Getting your lawn care done each year or two can feel impossible without the right equipment. For example, is it time to aerate, but you aren't sure how deep your tool will go? Is it better to create super deep holes in the soil, or are shallow ones better? Are all aerators the same?
Well, we've done some research, and here's what we found!
You can typically expect an aerator to go 1-6 inches deep and be 2-6 inches apart. Of course, the soil penetration depth will vary depending on the aerator you use. Some may have deeper, closer spikes, while others will be more spaced out and shallow.
Luckily, your aerator will benefit the ground if it pierces it a few inches, so aim for 2-3 inch spikes if you can.
As we start this article, we will cover all things aerating and discuss how deep one should go. Whether you haven't aerated before, recently bought an aerator, or have additional questions: we're here to help. With that said, let's dive right into this topic below!
How Deep Should An Aerator Go?
An aerator will generally penetrate the ground as much as six inches. However, your typical aerator may be closer to two or three inches deep, which seems to be the sweet spot for most gardeners.
As we said, the spikes on an aerator can be anywhere from one to six inches deep, being spaced apart by 2-6 inches. The design of an aerator will depend on how you use it, whether it's an attachment for your mower or simple spike shoes.
Regardless of design, you want to ensure the spikes on your aerator are deep enough to break up the soil. Since the primary goal of aerating is to create holes in the ground for water drainage, you shouldn't choose an aerator that only reaches one inch.
In addition, you also don't want your aerator to be too deep, as this can damage the soil and roots nearby. Try and find a happy medium.
How Big Should Spikes Be On An Aerator?
Depending on the ground you work on, your aerator's spikes may need to be around 4-6 inches. As we covered above, aerators come in a range of spike depths.
Your aerator should penetrate the soil, whether one inch, two inches, or deeper. The main priority is breaking up the compacted ground, allowing water, nutrients, oxygen, and fertilizer to move freely throughout.
If the spikes on an aerator aren't deep enough or have too much spacing between each one, that can cause poor-quality final soil. According to Timberline Landscaping, the best size for aerator spikes would be around four inches deep.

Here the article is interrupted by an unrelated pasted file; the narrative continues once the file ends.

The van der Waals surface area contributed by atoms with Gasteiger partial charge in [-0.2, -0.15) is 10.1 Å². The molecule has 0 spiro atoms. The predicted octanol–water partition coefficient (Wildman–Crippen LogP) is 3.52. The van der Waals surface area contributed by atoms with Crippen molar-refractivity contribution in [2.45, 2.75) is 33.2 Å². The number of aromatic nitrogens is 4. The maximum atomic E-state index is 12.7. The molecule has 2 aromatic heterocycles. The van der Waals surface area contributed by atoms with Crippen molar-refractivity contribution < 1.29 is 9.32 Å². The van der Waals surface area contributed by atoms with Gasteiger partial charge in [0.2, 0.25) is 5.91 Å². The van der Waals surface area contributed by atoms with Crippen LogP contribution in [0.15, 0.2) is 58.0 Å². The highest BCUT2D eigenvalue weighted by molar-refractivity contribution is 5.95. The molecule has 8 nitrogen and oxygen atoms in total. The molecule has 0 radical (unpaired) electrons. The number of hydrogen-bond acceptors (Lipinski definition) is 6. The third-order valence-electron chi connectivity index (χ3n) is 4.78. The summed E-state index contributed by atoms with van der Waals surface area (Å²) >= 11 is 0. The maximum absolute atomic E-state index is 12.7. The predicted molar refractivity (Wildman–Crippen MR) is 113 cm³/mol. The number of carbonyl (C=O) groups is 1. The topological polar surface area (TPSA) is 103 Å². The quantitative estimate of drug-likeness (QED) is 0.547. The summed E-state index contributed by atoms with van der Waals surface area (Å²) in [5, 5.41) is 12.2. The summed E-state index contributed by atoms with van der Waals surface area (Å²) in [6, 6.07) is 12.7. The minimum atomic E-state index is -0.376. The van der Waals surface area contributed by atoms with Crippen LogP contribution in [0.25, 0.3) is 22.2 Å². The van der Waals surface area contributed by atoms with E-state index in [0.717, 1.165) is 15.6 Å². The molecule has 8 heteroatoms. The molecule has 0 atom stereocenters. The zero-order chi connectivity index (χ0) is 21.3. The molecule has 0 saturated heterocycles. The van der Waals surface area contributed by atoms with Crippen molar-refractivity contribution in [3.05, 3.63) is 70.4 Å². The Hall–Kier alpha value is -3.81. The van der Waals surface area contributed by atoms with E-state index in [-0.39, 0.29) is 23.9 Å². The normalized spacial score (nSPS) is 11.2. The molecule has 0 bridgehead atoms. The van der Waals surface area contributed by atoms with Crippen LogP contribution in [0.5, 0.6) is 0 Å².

They claim that four inches are perfect for opening the ground, allowing water and fertilizer to penetrate deeper into the soil.
Of course, you'll need to ensure you don't have any irrigation lines running under the soil to use deeper spikes, or if you do, we suggest marking them.
Deeper spikes can become an issue for roots and water lines, as they are usually steel material.
How Big Should Aeration Holes Be?
Most times, you want to aim for aeration holes around 3 inches deep, 3 inches or less apart, and about 3/4 inches in diameter. Again, this is not the same for every garden, as some ground types are much more compacted and will require a deeper hole.
On top of that, you might also prefer slightly deeper aeration holes for your lawn. Some people like closer to six inches, so this comes down to the gardener.
Luckily, there are endless aerator products available, ranging in spike size, depth, and use. The best idea is to start with mid-sized spikes and see how the result is.
If the soil improves quality and drains better the next time you water/it rains, then stick to that spike. In contrast, if the soil in your yard doesn't improve after using a 2-3 inch spike, then go up a size.
Not all soil is the same, and it certainly won't respond the same way whenever you aerate it.
How Many Holes Do You Need To Aerate A Lawn?
When it comes to the number of holes an aerated lawn needs, this can be as many as 20 to 40 holes per square foot. Since aerating a property requires many small holes in the soil, you'll need to have quite a few per square foot to make a difference.
On top of that, if you use an aerating attachment for your mower or tractor, accomplishing the 20-40 holes per square foot becomes much easier.
Imagine walking through your entire property with spike shoes to do this. That would take hours and would end with sore feet and legs.
Furthermore, you can also find aerators you push, which are perfect if you don't own a tractor or mower. Try to make the aeration process as smooth and simple as possible: your legs, back, and feet will thank you.